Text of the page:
Now, I am no stickler for historical accuracy when it comes to dramatizations, but there are limits that this film exceeds. While there’s no doubt that Jim Braddock was a great and heroic story and figure, including the legendary returning of relief money he got during the Great Depression, plus interest, Howard does a great disservice to the real Baer (yes, father of Max Baer, Jr. from The Beverly Hillbillies tv show of the 1960s), who was not the philandering vulgarian the film portrays. First off, neither Baer nor Braddock were ever considered great fighters, just two of a string of bums spanning the great heavyweight era of the 1920s (with champs Jack Dempsey and Gene Tunney) and the colossal reign of Joe Louis, and while Baer did kill a guy in the ring, Frank Campbell- not two, as the film implies, he was a sensitive man, so wracked with guilt that he put the dead boxer’s kids through college. Of course, having two decent men and mediocre fighters won’t sell a movie, so Baer became fearsome in the ring and out. Yet, I’ll bet were Howard to have filmed the Max Baer story he’d have made Braddock a drunk, rowdy bogtrotter!
This two and a half hour film could have easily been an hour twenty and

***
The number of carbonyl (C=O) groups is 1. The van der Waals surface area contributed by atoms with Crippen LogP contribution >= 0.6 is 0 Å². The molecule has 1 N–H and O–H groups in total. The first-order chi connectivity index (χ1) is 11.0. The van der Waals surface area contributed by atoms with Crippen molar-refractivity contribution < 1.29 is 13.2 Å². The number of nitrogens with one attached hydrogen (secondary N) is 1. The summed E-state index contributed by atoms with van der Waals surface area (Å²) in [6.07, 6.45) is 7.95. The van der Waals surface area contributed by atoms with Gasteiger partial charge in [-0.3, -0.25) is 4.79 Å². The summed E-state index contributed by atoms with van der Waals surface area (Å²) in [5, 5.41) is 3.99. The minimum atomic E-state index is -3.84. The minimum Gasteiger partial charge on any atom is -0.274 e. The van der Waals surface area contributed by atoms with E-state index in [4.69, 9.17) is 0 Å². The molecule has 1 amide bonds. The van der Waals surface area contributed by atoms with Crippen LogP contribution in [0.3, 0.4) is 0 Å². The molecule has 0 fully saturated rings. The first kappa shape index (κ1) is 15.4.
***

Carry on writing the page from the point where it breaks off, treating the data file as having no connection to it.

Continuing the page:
not lost a thing. Braddock is a good fighter, the Depression and injuries ruin
his life, he and his family suffer, then he gets a break, and wins the title
from Baer. Don’t expect any great performances her. The acting is 101 level,
replete with bad and forced New Jersey accents from Crowe, Renee Zellwegger as
his wife Mae, and Paul Giamatti as his manager Joe Gould. What saves the film
from sinking to the depths of last year’s Oscar winning bomb Million Dollar
Baby is that the actual true tale is a good one that even Howard cannot
totally sink. But, it could have been so much more. In the hands of a real
director with vision we would not have had Zellwegger weeping at the drop of a
hat, nor the dripping sentiment and forced non-chemistry between her and Crowe,
nor the relentless didacticism that drips from the hack work of ex-actors turned
directors, like Howard and Clint Eastwood. Howard has never met a complex
dramatic situation that he could not reduce to harsh blacks and soft whites. Max
Baer is a bad guy, who makes rude comments about Mae, the depression was so bad
that the milkman left PAST DUE notices with the milk, etc.